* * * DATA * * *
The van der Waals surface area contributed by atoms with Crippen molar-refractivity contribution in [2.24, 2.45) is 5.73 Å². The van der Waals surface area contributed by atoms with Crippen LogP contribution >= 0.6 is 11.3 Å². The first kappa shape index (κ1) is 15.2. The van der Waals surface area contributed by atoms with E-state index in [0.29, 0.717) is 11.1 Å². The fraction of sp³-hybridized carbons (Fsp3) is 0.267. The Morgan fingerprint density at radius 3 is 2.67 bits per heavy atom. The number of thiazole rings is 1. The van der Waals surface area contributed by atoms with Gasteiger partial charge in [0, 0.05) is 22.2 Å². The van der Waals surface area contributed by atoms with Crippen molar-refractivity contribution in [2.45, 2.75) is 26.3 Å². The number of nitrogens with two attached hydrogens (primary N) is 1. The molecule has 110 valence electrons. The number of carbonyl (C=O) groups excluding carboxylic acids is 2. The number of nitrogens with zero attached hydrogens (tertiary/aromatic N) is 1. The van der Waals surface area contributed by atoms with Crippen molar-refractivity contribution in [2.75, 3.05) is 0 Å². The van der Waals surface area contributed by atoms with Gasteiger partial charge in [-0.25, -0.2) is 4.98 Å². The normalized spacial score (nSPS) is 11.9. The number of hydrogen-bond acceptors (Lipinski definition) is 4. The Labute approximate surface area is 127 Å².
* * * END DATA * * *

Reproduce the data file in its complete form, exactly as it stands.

The van der Waals surface area contributed by atoms with Crippen molar-refractivity contribution in [2.24, 2.45) is 5.73 Å². The van der Waals surface area contributed by atoms with Crippen LogP contribution >= 0.6 is 11.3 Å². The first kappa shape index (κ1) is 15.2. The van der Waals surface area contributed by atoms with E-state index in [0.29, 0.717) is 11.1 Å². The fraction of sp³-hybridized carbons (Fsp3) is 0.267. The Morgan fingerprint density at radius 3 is 2.67 bits per heavy atom. The number of thiazole rings is 1. The van der Waals surface area contributed by atoms with Gasteiger partial charge in [0, 0.05) is 22.2 Å². The van der Waals surface area contributed by atoms with Crippen molar-refractivity contribution in [2.45, 2.75) is 26.3 Å². The number of nitrogens with two attached hydrogens (primary N) is 1. The molecule has 110 valence electrons. The number of carbonyl (C=O) groups excluding carboxylic acids is 2. The number of nitrogens with zero attached hydrogens (tertiary/aromatic N) is 1. The van der Waals surface area contributed by atoms with Crippen molar-refractivity contribution in [2.75, 3.05) is 0 Å². The van der Waals surface area contributed by atoms with Gasteiger partial charge in [-0.25, -0.2) is 4.98 Å². The normalized spacial score (nSPS) is 11.9. The number of hydrogen-bond acceptors (Lipinski definition) is 4. The Labute approximate surface area is 127 Å².